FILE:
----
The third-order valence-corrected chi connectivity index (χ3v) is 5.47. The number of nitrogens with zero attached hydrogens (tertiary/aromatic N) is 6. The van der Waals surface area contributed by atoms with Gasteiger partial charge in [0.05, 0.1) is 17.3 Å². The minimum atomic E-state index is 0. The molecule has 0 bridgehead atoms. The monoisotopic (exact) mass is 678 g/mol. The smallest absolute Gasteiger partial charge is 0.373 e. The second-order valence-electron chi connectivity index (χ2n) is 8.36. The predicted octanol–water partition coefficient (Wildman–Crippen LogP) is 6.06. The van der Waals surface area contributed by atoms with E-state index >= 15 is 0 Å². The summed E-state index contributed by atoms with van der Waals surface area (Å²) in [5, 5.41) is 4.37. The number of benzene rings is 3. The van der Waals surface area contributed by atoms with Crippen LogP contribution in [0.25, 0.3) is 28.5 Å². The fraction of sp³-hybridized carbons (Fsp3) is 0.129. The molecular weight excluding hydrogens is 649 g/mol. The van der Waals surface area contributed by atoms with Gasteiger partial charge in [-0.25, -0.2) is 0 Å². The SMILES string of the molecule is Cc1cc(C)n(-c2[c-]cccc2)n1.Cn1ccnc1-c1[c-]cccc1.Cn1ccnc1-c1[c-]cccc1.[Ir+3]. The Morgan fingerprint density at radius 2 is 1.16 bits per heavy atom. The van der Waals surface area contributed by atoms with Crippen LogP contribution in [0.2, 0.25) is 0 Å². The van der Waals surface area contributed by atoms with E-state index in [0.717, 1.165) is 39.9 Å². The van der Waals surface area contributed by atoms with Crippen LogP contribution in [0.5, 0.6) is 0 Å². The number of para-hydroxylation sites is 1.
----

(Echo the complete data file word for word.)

The third-order valence-corrected chi connectivity index (χ3v) is 5.47. The number of nitrogens with zero attached hydrogens (tertiary/aromatic N) is 6. The van der Waals surface area contributed by atoms with Gasteiger partial charge in [0.05, 0.1) is 17.3 Å². The minimum atomic E-state index is 0. The molecule has 0 bridgehead atoms. The monoisotopic (exact) mass is 678 g/mol. The smallest absolute Gasteiger partial charge is 0.373 e. The second-order valence-electron chi connectivity index (χ2n) is 8.36. The predicted octanol–water partition coefficient (Wildman–Crippen LogP) is 6.06. The van der Waals surface area contributed by atoms with E-state index >= 15 is 0 Å². The summed E-state index contributed by atoms with van der Waals surface area (Å²) in [5, 5.41) is 4.37. The number of benzene rings is 3. The van der Waals surface area contributed by atoms with Crippen LogP contribution in [0.25, 0.3) is 28.5 Å². The fraction of sp³-hybridized carbons (Fsp3) is 0.129. The molecular weight excluding hydrogens is 649 g/mol. The van der Waals surface area contributed by atoms with Gasteiger partial charge in [-0.25, -0.2) is 0 Å². The SMILES string of the molecule is Cc1cc(C)n(-c2[c-]cccc2)n1.Cn1ccnc1-c1[c-]cccc1.Cn1ccnc1-c1[c-]cccc1.[Ir+3]. The Morgan fingerprint density at radius 2 is 1.16 bits per heavy atom. The van der Waals surface area contributed by atoms with Crippen LogP contribution in [0.2, 0.25) is 0 Å². The van der Waals surface area contributed by atoms with E-state index in [0.717, 1.165) is 39.9 Å². The van der Waals surface area contributed by atoms with Crippen LogP contribution in [0.5, 0.6) is 0 Å². The number of para-hydroxylation sites is 1.